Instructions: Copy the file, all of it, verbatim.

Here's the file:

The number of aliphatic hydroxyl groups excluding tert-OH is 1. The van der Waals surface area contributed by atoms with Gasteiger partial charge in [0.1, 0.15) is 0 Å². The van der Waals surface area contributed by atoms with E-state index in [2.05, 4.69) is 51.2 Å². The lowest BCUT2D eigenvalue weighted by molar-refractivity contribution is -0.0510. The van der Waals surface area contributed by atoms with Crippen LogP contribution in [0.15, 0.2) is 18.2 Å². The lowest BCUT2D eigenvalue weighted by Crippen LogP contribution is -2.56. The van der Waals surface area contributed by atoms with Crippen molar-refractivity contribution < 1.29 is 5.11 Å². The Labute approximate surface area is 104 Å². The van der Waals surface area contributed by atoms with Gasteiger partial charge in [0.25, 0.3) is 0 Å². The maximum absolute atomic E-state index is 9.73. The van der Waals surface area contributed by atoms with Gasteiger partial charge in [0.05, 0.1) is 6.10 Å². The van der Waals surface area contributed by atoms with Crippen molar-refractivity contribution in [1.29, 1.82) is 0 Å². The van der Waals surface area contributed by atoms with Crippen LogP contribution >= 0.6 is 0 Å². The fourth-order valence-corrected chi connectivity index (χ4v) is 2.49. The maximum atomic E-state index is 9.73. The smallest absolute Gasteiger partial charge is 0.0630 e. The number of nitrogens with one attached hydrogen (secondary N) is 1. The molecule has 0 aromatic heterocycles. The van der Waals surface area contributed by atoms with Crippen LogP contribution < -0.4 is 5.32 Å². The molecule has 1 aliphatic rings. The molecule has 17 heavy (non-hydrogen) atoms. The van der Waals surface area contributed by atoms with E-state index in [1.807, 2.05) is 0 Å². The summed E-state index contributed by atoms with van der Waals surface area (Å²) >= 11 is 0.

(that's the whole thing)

The number of aliphatic hydroxyl groups excluding tert-OH is 1. The van der Waals surface area contributed by atoms with Gasteiger partial charge in [0.1, 0.15) is 0 Å². The van der Waals surface area contributed by atoms with E-state index in [2.05, 4.69) is 51.2 Å². The lowest BCUT2D eigenvalue weighted by molar-refractivity contribution is -0.0510. The van der Waals surface area contributed by atoms with Crippen LogP contribution in [0.15, 0.2) is 18.2 Å². The lowest BCUT2D eigenvalue weighted by Crippen LogP contribution is -2.56. The van der Waals surface area contributed by atoms with Crippen molar-refractivity contribution < 1.29 is 5.11 Å². The Labute approximate surface area is 104 Å². The van der Waals surface area contributed by atoms with Gasteiger partial charge in [0.25, 0.3) is 0 Å². The maximum absolute atomic E-state index is 9.73. The van der Waals surface area contributed by atoms with Gasteiger partial charge in [0.05, 0.1) is 6.10 Å². The van der Waals surface area contributed by atoms with Crippen molar-refractivity contribution in [1.29, 1.82) is 0 Å². The van der Waals surface area contributed by atoms with Crippen LogP contribution >= 0.6 is 0 Å². The fourth-order valence-corrected chi connectivity index (χ4v) is 2.49. The maximum atomic E-state index is 9.73. The smallest absolute Gasteiger partial charge is 0.0630 e. The number of nitrogens with one attached hydrogen (secondary N) is 1. The molecule has 0 aromatic heterocycles. The van der Waals surface area contributed by atoms with Crippen LogP contribution < -0.4 is 5.32 Å². The molecule has 1 aliphatic rings. The molecule has 17 heavy (non-hydrogen) atoms. The van der Waals surface area contributed by atoms with E-state index in [1.807, 2.05) is 0 Å². The summed E-state index contributed by atoms with van der Waals surface area (Å²) >= 11 is 0.